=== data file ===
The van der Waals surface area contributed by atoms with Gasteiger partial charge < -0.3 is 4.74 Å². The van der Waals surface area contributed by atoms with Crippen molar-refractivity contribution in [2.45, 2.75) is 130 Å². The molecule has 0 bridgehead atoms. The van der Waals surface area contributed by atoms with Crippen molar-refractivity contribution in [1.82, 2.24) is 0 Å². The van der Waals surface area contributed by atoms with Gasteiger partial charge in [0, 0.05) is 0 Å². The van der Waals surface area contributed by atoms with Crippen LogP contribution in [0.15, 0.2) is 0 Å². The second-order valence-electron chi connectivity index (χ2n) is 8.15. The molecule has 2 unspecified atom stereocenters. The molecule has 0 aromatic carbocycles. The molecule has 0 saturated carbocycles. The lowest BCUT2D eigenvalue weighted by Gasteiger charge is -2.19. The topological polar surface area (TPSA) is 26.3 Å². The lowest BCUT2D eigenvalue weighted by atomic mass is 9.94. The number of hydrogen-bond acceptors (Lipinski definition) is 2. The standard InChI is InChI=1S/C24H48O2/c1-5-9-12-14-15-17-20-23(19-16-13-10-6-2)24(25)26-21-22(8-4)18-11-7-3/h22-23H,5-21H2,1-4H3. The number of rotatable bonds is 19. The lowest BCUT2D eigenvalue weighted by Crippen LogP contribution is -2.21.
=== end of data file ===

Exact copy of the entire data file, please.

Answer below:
The van der Waals surface area contributed by atoms with Gasteiger partial charge < -0.3 is 4.74 Å². The van der Waals surface area contributed by atoms with Crippen molar-refractivity contribution in [2.45, 2.75) is 130 Å². The molecule has 0 bridgehead atoms. The van der Waals surface area contributed by atoms with Crippen molar-refractivity contribution in [1.82, 2.24) is 0 Å². The van der Waals surface area contributed by atoms with Gasteiger partial charge in [0, 0.05) is 0 Å². The van der Waals surface area contributed by atoms with Crippen LogP contribution in [0.15, 0.2) is 0 Å². The second-order valence-electron chi connectivity index (χ2n) is 8.15. The molecule has 2 unspecified atom stereocenters. The molecule has 0 aromatic carbocycles. The molecule has 0 saturated carbocycles. The lowest BCUT2D eigenvalue weighted by Gasteiger charge is -2.19. The topological polar surface area (TPSA) is 26.3 Å². The lowest BCUT2D eigenvalue weighted by atomic mass is 9.94. The number of hydrogen-bond acceptors (Lipinski definition) is 2. The standard InChI is InChI=1S/C24H48O2/c1-5-9-12-14-15-17-20-23(19-16-13-10-6-2)24(25)26-21-22(8-4)18-11-7-3/h22-23H,5-21H2,1-4H3. The number of rotatable bonds is 19. The lowest BCUT2D eigenvalue weighted by Crippen LogP contribution is -2.21.